Safeguards needed to prevent discrimination
of early Alzheimer's patients in the
Policies needed to prepare individuals,
society for earlier diagnosis and high risk
September 19, 2011-- The changing tide of
Alzheimer's diagnosis presents new
challenges to the public, physicians and
lawmakers: if you could find out your
Alzheimer's risk, would you want to know?
How should doctors tell you your risk? And
what does it mean for the many newly
diagnosed Americans still in the workplace?
Despite the emergence of new tools that can
diagnose Alzheimer's earlier, no effective
interventions have been identified to stop
the progression of the disease. A new report
from the Perelman School of Medicine at the
University of Pennsylvania tackles the
ethical and logistical challenges of safely
and effectively communicating a diagnosis of
pre-clinical Alzheimer's disease in light of
the gulf between diagnosis and treatment.
The study appears in the October 11 print
edition of Neurology.
Alzheimer's disease is among the most feared
diseases of aging. The disease has been
known for its role in memory loss and other
clinical symptoms. But increasingly,
patients learn they have the disease before
symptoms start impacting their ability to
function in daily life.
"We need to develop systems now, to navigate
the challenges of a pre-clinical Alzheimer's
diagnosis," said Jason Karlawish, MD,
Professor of Medicine and Medical Ethics,
author of the paper and leading voice on the
ethics of Alzheimer's.
"It's only a matter of time before we are
able identify Alzheimer's before the patient
is ill, like we've done with cholesterol and
heart disease. Given the unique nature of
this disease, which strips people of their
independence as the disease progresses,
safeguards are needed to protect those at
high risk or with a pre-clinical diagnosis."
On the individual level, people strongly
differ in their desire to know their risk
and will react differently to a high
Alzheimer's risk score or diagnosis in the
early stages of the disease. In some cases,
biomarker test results can be harmful;
patients may develop anxiety or serious
depression. To safely and effectively
communicate a diagnosis of pre-clinical
Alzheimer's disease, Dr. Karlawish
recommends that researchers and clinicians
track the emotional and physical impact of a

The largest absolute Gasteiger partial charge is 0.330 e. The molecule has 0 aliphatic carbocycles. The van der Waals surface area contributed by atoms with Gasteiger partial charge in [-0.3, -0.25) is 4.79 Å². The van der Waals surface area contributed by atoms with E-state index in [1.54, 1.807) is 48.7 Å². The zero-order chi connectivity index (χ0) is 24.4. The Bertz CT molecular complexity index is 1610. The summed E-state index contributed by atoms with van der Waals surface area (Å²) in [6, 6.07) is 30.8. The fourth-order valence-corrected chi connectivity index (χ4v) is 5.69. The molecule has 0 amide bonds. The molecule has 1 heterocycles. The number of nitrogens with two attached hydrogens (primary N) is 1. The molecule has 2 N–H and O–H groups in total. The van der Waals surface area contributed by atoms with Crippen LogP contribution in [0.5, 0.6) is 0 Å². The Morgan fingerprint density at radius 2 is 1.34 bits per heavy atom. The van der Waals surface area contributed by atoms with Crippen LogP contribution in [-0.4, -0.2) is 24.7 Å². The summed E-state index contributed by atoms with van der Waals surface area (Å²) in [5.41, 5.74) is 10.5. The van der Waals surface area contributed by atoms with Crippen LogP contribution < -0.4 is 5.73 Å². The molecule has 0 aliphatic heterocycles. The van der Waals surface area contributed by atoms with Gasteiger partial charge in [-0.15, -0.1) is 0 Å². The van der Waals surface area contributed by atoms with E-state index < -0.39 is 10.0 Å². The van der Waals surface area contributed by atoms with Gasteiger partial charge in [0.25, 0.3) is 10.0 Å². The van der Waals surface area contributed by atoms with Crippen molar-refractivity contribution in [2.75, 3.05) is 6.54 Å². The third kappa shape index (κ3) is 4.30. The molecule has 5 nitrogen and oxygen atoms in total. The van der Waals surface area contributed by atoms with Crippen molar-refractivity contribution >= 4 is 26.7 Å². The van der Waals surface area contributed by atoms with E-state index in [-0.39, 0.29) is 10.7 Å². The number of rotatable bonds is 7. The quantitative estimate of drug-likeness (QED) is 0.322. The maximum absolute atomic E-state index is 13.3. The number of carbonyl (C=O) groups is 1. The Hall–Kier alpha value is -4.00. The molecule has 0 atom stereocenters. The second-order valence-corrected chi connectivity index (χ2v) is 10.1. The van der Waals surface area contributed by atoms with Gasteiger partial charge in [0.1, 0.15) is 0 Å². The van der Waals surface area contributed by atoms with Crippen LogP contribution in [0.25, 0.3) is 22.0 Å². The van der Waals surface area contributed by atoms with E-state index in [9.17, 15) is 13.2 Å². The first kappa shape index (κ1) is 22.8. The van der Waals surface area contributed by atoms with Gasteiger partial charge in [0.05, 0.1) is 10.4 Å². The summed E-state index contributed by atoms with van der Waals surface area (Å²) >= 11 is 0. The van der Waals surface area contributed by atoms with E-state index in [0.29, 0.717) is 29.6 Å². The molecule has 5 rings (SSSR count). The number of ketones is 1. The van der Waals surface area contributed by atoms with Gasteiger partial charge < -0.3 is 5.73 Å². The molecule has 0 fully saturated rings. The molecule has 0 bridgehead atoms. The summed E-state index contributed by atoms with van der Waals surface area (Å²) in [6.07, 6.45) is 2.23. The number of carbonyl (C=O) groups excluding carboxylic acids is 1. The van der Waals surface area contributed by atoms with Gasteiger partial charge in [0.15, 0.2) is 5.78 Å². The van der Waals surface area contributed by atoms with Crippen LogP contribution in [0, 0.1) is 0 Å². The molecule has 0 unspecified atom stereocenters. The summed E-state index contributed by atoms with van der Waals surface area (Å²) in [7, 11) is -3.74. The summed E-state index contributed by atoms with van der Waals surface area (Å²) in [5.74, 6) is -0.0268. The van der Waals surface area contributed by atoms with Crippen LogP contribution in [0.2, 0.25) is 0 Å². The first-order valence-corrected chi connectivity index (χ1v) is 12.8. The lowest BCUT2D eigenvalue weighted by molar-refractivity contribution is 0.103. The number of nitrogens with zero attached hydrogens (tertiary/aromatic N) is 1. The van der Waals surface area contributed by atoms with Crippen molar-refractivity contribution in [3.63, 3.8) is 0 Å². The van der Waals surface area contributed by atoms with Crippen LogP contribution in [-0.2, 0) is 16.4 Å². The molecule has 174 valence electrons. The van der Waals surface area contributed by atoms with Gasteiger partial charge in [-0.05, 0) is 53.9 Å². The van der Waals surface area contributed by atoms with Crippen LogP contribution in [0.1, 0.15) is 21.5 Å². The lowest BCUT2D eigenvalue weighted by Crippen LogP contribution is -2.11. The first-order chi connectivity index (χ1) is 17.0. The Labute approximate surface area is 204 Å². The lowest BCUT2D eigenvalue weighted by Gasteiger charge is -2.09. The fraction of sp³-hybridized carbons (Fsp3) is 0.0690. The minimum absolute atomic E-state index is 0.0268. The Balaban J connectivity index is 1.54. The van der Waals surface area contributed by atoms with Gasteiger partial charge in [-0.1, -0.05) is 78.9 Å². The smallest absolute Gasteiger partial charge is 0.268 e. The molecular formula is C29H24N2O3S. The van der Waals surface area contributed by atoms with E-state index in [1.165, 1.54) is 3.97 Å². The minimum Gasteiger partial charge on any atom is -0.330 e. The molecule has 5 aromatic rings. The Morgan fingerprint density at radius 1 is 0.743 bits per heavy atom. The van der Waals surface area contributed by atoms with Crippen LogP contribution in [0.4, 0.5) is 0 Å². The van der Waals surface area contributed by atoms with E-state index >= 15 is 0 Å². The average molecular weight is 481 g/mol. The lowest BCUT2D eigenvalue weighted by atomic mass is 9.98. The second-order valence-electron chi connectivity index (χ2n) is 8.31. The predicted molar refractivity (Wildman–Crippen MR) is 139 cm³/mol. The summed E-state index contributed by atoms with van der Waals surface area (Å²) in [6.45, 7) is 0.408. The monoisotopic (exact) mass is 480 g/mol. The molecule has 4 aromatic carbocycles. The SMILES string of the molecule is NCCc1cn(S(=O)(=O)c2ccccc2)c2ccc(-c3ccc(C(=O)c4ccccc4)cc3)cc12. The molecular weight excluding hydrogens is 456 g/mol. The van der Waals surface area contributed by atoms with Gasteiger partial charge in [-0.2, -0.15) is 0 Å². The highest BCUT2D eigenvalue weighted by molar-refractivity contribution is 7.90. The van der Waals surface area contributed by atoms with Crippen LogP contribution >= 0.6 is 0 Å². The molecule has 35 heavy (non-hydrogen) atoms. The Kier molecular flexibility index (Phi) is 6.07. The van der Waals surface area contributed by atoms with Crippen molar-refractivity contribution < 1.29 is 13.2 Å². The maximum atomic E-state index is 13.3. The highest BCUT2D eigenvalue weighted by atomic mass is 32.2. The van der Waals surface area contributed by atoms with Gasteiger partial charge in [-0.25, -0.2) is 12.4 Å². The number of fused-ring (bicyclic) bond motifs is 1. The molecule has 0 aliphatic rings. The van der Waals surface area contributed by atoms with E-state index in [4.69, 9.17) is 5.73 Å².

pre-clinical diagnosis, then develop and
disseminate best practices.
When an effective Alzheimer's therapy or
intervention is found, a process will be
necessary to ensure the patients who stand
to benefit most are prioritized accordingly.
Both prognostic and predictive evidence
should be gauged against not only an
individual's risk but the entire population
at risk, especially if failure to intervene
could cause large numbers of people to be
impacted by any disease progression. A
"National Alzheimer's Education Program" is
proposed, to address how to translate
research results into clinical practice for
those with pre-clinical disease.
"The Alzheimer's disease label does not
equate to disability," said Dr. Karlawish.
In order to ensure that patients' daily
lives (i.e. driving, financial planning,
work status) aren't negatively or
prematurely limited, laws and policies need
to be revised to prevent stigma,
discrimination and, when patients do suffer
"The discovery of pre-clinical Alzheimer's
disease may be how we prevent the tsunami of
Alzheimer's disease dementia, but we must
not drown in the challenges created by our
own discovery," warned Dr. Karlawish.
The study was sponsored by the Marian S.
Ware Alzheimer Program and a Robert Wood
Johnson Investigator Award in Health Policy
Penn Medicine is one of the world's leading
academic medical centers, dedicated to the
related missions of medical education,
biomedical research, and excellence in
patient care. Penn Medicine consists of the
Raymond and Ruth Perelman School of Medicine
at the University of Pennsylvania (founded
in 1765 as the nation's first medical
school) and the University of Pennsylvania
Health System, which together form a $4
Penn's Perelman School of Medicine is
currently ranked #2 in U.S. News & World
Report's survey of research-oriented medical
schools and among the top 10 schools for
primary care. The School is consistently
among the nation's top recipients of funding
from the National Institutes of Health, with
$507.6 million awarded in the 2010 fiscal
The University of Pennsylvania Health
System's patient care facilities include:
The Hospital of the University of
Pennsylvania -- recognized as one of the
nation's top 10 hospitals by U.S. News &
World Report; Penn Presbyterian Medical
Center; and Pennsylvania Hospital – the
nation's first hospital, founded in 1751.
Penn Medicine also includes additional
patient care facilities and services
throughout the Philadelphia region.
Penn Medicine is committed to improving
lives and health through a variety of
community-based programs and activities. In
fiscal year 2010, Penn Medicine provided
$788 million to benefit our community.